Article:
I was doing great with your advice when rotating my hips some how,which rotated my tibia, caused minor movement of knees to medial (as you described), but then putting a slight forward tilt on my pelvis to allow my knees to come out. Great.

    However, the eversion of the ankles is confusing me. When you say ankles rolling in, do you mean A) The ankles moving towards each other (and the feet therefore away), or B) do you mean on the other plane, in that you mean your weight comes more towards the inside of the foot? I hope the latter becuase then your article makes perfect sense to me!

    Thanks again,

    1. Aren’t A and B the same but described differently (one is motion one is loading)? In order to flatten the arch i.e. shifting weight medially the ankles must come towards each other?

  6. Kevin, a quick question about how hyperlax ligaments might affect squatting. Practicing squatting combined with plies in barre class really made my non-dominant knee hurt, resulting in a consult with ortho and diagnosis of two hypermobile, loose knees. I’m working hard to strengthen weak/tight muscles to support my knees and squatting is a large part of that, but I’m still having a hard time doing it without pain and terrible crunching noises.

    1. Your pattern of side-dominance will play an important role here, Megan. You’re going to need to significantly exaggerate motions that follow from knee activity in the knee, namely,eccentric loading of the glute during knee bending in the dominant leg AND concentric loading of the vastis medialis/inner thigh group during knee extension in the non-dominant leg.

      And since even I think that sounds confusing when written out like that, catch me on Skype at kevin.smarterstrength and I can coach you through a few things that will help.

      Thanks for getting in touch!

  7. Hi Kevin, Thank you for your insightful and eye-opening posts! My question is sort of related to this and your earlier article. Are there direct connection between flat footedness and eversion of subtalar joint? And the second question about flat footedness. I guess that feet are flat not because of weak muscles but because a person taught himself to move without using these muscles. And the flat foot is not a problem by itself but it is an indicator that a person’s way of movement is not optimal (as optimal includes using these muscles) and therefore compensated (and compensation is a real problem). Am I right or not? I’m not a professional at all. Then – if the muscles don’t create the pattern of the movement but respond to it, it is correct to say that just doing exercises to strengthen abductors doesn’t add any real value, as it doesn’t make people move differently, using foot abductors for more natural and effective movement?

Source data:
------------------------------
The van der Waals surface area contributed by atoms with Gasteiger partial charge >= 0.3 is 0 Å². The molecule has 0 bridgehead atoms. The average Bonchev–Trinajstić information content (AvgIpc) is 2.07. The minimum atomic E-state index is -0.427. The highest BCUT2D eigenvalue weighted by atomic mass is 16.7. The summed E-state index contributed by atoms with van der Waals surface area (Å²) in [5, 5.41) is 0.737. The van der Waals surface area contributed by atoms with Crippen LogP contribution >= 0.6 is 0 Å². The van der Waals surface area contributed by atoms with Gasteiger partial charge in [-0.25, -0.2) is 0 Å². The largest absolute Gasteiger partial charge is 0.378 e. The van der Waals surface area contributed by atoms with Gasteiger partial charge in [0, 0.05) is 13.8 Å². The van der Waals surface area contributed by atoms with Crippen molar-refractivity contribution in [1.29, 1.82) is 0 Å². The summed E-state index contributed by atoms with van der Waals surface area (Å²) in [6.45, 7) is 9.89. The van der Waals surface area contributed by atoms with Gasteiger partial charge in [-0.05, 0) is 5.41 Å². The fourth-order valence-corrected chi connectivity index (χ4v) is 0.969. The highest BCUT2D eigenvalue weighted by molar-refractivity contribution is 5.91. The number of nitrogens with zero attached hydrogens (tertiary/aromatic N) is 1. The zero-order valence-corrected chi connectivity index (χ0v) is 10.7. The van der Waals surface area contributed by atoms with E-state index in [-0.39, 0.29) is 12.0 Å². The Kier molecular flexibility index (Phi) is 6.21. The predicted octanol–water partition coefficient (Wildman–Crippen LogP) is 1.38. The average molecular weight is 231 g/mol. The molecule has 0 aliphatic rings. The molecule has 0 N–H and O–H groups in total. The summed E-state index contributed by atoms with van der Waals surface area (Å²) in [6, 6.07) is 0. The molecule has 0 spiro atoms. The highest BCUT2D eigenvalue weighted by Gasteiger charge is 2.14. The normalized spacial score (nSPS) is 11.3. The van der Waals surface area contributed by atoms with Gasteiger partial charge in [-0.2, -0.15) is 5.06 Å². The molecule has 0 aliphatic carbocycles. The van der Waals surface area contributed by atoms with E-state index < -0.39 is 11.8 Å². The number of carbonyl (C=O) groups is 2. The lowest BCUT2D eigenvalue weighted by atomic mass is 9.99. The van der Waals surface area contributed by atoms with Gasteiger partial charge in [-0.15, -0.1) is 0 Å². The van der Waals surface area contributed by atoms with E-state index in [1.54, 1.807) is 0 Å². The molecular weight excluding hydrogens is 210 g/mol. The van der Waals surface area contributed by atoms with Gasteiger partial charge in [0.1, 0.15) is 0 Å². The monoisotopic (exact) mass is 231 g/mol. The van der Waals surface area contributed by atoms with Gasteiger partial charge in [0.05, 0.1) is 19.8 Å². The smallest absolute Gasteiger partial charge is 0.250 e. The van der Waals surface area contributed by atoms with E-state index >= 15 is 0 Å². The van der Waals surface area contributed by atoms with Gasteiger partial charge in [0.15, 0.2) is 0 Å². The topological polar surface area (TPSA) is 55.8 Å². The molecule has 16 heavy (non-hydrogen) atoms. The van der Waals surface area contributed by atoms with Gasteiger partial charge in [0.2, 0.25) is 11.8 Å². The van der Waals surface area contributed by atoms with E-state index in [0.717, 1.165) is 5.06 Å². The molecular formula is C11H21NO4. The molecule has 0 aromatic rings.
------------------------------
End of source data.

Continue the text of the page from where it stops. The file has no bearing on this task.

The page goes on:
1. Maria, your instincts are right on. You say you’re not a professional, but you might want to consider becoming one!

      “Are there direct connection between flat footedness and eversion of subtalar joint?”

      Yes, though typically only in the non-dominant foot, where the forefoot/halux tends to supinate. In the dominant foot it is often the reverse: the calcaneus remains in an unloaded inversion and the forefoot/halux deeply pronates. These two patterns will appear similar, in that the arch will present as “flat.”

      “And the flat foot is not a problem by itself but it is an indicator that a person’s way of movement is not optimal”

      That’s exactly right. Arches are developed by being exposed to certain environmental factors; simply strengthening muscles will not, in my experience sustain a functional arch.

      You’ve got a good understanding of these concepts, Maria. You ought to consider pursuing more education in this field!

  8. Hi Kevin, thanks much for this fantastic post. I’ve been pursuing strength training for a few years, and squats have always been my Achilles’ heel. I’m going to start experimenting with these mechanical alterations and see how it goes. One question: when shifting the pelvis forward, is that accomplished via tilting, and if so is it anterior or posterior, or is it a simple forward translation?

    1. Hi David. Great question! The safest bet at first is forward translation. Feel free to experiment with posterior or anterior tilt; just know that you’re looking for whichever one creates the strongest ECCENTRIC engagement of the glute during your decent (which can be different for different folks).

  9. thanks for this post! and also thanks for the “how knees work” post as well.
    I started karate about a year ago and after a few months I started having troubles with my knees. I figured that it’s probably a combination of always sitting too much and that when I move I move wrong. I’ve probably created some sort of imbalance and I might have happily spent several more years not knowing about this, but karate made it visible.

    now, one thing my sensei keeps telling me is to push my knees outwards, but from reading this it seems to me like maybe the way they’re describing it isn’t quite right? am I right-ish or way off? any better ways of adjusting stances than just “pushing my knees out”? I do try to find out how to move so it won’t hurt when doing stances and kicks and what not, but as I’m not at all educated in this it’s kinda hard to figure out and while my instructors all mean well they have limited understanding of how the body works and sometimes it shows.